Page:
The ORWL specs are what you would expect from a bare-bones desktop computer: Intel Skylake mobile processors, Intel graphics, a choice of 4 or 8GB of RAM, 64 to 512GB SSD. WiFi, two USB C ports, and an HDMI port provide all the connections to the outside world.

While this isn’t a computer for everyone, and it may not even a very large deployment, it is an interesting challenge. Physical security rules over all, and it would be very interesting to see what sort of attack can be performed on the ORWL to extract all the data hidden away behind an electronic mesh. Short of breaking the digital key hidden on a key fob, the best attack might just be desoldering the chips for the SSD and transplanting them into a platform more amenable to reading them.

In any event, ORWL is an interesting device if only for being one of the few desktop computers to tackle the problem of physical security. As with any computer, if you have physical access to a device, you have access to all the data on the device; we just don’t know how to get the data off one of these tiny computers.

Video below.

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Stegosploit: Owned by a JPG

We’re primarily hardware hackers, but every once in a while we see a software hack that really tickles our fancy. One such hack is Stegosploit, by [Saumil Shah]. Stegosploit isn’t really an exploit, so much as it’s a means of delivering exploits to browsers by hiding them in pictures. Why? Because nobody expects a picture to contain executable code.

stegosploit_diagram[Saumil] starts off by packing the real exploit code into an image. He demonstrates that you can do this directly, by encoding characters of the code in the color values of the pixels. But that would look strange, so instead the code is delivered steganographically by spreading the bits of the characters that represent the code among the least-significant bits in either a JPG or PNG image.

OK, so the exploit code is hidden in the picture. Reading it out is actually simple: the HTML canvas element has a built-in getImageData() method that reads the (numeric) value of a given pixel. A little bit of JavaScript later, and you’ve reconstructed your code from the image. This is sneaky because there’s exploit code that’s now runnable in your browser, but your anti-virus software won’t see it because it wasn’t ever written out — it was in the image and reconstructed on the fly by innocuous-looking “normal” JavaScript.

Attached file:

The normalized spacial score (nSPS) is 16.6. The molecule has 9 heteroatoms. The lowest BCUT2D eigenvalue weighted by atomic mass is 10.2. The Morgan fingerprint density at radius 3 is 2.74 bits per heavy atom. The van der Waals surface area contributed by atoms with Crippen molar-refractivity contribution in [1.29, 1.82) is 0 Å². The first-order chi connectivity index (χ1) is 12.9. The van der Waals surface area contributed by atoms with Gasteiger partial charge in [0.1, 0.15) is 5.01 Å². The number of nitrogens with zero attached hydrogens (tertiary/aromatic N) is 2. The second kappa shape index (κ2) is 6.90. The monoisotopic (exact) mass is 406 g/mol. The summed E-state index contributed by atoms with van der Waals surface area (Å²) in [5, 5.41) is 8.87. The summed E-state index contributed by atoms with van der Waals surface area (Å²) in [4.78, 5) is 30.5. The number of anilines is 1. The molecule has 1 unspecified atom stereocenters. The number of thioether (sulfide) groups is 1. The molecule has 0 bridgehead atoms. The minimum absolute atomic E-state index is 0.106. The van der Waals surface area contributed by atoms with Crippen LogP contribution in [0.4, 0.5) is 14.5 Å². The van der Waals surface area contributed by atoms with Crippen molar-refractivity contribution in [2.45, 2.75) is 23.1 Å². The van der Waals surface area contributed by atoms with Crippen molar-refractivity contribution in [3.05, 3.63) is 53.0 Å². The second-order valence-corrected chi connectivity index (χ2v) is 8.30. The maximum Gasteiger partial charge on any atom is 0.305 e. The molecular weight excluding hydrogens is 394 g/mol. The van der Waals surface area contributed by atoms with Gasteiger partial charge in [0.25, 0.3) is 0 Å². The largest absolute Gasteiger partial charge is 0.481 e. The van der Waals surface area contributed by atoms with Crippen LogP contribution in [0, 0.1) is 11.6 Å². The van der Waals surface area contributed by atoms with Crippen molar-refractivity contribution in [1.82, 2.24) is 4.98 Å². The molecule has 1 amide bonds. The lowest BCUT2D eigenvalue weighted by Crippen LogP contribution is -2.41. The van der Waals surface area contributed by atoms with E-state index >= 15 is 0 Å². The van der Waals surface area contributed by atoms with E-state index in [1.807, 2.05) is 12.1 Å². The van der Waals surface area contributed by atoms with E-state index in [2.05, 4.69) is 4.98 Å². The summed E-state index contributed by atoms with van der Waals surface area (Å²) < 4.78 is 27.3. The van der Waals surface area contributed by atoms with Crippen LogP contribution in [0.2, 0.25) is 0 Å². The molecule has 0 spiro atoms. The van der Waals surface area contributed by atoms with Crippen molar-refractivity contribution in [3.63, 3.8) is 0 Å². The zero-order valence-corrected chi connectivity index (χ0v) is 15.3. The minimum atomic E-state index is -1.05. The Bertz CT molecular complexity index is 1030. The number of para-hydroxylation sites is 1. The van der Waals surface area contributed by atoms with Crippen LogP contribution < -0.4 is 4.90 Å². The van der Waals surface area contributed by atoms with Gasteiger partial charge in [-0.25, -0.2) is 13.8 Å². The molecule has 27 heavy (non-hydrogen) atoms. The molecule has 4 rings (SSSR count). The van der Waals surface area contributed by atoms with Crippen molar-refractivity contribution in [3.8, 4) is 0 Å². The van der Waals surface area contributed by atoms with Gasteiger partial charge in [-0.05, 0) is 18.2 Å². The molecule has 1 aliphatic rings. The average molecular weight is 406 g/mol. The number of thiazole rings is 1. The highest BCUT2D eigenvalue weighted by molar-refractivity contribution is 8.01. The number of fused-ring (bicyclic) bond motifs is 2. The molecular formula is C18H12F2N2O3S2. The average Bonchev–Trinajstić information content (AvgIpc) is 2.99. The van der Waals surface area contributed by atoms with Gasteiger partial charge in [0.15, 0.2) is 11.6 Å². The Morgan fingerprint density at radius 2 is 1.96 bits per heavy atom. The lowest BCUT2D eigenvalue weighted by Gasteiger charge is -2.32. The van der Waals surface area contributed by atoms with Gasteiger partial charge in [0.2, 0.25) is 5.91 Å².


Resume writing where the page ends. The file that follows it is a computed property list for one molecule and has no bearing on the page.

232115_1366x1792_scrotAnd here’s the coup de grâce. By packing HTML and JavaScript into the header data of the image file, you can end up with a valid image (JPG or PNG) file that will nonetheless be interpreted as HTML by a browser. The simplest way to do this is send your file myPic.JPG from the webserver with a Content-Type: text/html HTTP header. Even though it’s a totally valid image file, with an image file extension, a browser will treat it as HTML, render the page and run the script it finds within.

The end result of this is a single image that the browser thinks is HTML with JavaScript inside it, which displays the image in question and at the same time unpacks the exploit code that’s hidden in the shadows of the image and runs that as well. You’re owned by a single image file! And everything looks normal.

We like this because it combines two sweet tricks in one hack: steganography to deliver the exploit code, and “polyglot” files that can be read two ways, depending on which application is doing the reading. A quick tag-search of Hackaday will dig up a lot on steganography here, but polyglot files are a relatively new hack.

[Ange Ablertini] is the undisputed master of packing one file type inside another, so if you want to get into the nitty-gritty of [Ange]’s style of “polyglot” file types, watch his talk on “Funky File Formats” (YouTube). You’ll never look at a ZIP file the same again.

Sweet hack, right? Who says the hardware guys get to have all the fun?

Winning the Console Wars – An In-Depth Architectural Study